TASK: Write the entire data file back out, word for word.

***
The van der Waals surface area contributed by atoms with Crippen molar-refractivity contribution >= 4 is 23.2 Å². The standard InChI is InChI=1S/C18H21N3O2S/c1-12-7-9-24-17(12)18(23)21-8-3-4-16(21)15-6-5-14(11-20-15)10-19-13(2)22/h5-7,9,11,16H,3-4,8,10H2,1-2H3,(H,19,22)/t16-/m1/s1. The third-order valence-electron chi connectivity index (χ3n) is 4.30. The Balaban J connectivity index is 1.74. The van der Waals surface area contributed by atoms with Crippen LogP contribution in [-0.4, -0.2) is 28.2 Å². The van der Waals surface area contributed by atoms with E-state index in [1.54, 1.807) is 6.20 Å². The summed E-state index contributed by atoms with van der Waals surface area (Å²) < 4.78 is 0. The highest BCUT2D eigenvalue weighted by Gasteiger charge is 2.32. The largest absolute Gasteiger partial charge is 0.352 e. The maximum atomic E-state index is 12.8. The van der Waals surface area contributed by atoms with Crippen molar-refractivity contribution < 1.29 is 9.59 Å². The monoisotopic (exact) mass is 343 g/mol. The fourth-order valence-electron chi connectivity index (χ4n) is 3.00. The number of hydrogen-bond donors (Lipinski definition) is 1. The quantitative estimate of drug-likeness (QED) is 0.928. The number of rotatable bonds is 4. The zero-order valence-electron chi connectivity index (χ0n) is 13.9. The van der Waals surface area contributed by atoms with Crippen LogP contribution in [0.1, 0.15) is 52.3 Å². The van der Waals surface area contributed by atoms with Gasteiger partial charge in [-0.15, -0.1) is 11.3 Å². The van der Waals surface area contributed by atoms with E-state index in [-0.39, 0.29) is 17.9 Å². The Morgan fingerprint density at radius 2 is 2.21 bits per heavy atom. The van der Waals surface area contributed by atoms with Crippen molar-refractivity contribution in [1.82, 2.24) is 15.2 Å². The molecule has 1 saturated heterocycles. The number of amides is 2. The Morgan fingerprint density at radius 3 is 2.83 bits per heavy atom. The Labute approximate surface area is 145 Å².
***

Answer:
The van der Waals surface area contributed by atoms with Crippen molar-refractivity contribution >= 4 is 23.2 Å². The standard InChI is InChI=1S/C18H21N3O2S/c1-12-7-9-24-17(12)18(23)21-8-3-4-16(21)15-6-5-14(11-20-15)10-19-13(2)22/h5-7,9,11,16H,3-4,8,10H2,1-2H3,(H,19,22)/t16-/m1/s1. The third-order valence-electron chi connectivity index (χ3n) is 4.30. The Balaban J connectivity index is 1.74. The van der Waals surface area contributed by atoms with Crippen LogP contribution in [-0.4, -0.2) is 28.2 Å². The van der Waals surface area contributed by atoms with E-state index in [1.54, 1.807) is 6.20 Å². The summed E-state index contributed by atoms with van der Waals surface area (Å²) < 4.78 is 0. The highest BCUT2D eigenvalue weighted by Gasteiger charge is 2.32. The largest absolute Gasteiger partial charge is 0.352 e. The maximum atomic E-state index is 12.8. The van der Waals surface area contributed by atoms with Crippen molar-refractivity contribution < 1.29 is 9.59 Å². The monoisotopic (exact) mass is 343 g/mol. The fourth-order valence-electron chi connectivity index (χ4n) is 3.00. The number of hydrogen-bond donors (Lipinski definition) is 1. The quantitative estimate of drug-likeness (QED) is 0.928. The number of rotatable bonds is 4. The zero-order valence-electron chi connectivity index (χ0n) is 13.9. The van der Waals surface area contributed by atoms with Crippen LogP contribution in [0.1, 0.15) is 52.3 Å². The van der Waals surface area contributed by atoms with Gasteiger partial charge in [-0.15, -0.1) is 11.3 Å². The van der Waals surface area contributed by atoms with E-state index in [-0.39, 0.29) is 17.9 Å². The Morgan fingerprint density at radius 2 is 2.21 bits per heavy atom. The van der Waals surface area contributed by atoms with Crippen molar-refractivity contribution in [1.82, 2.24) is 15.2 Å². The molecule has 1 saturated heterocycles. The number of amides is 2. The Morgan fingerprint density at radius 3 is 2.83 bits per heavy atom. The Labute approximate surface area is 145 Å².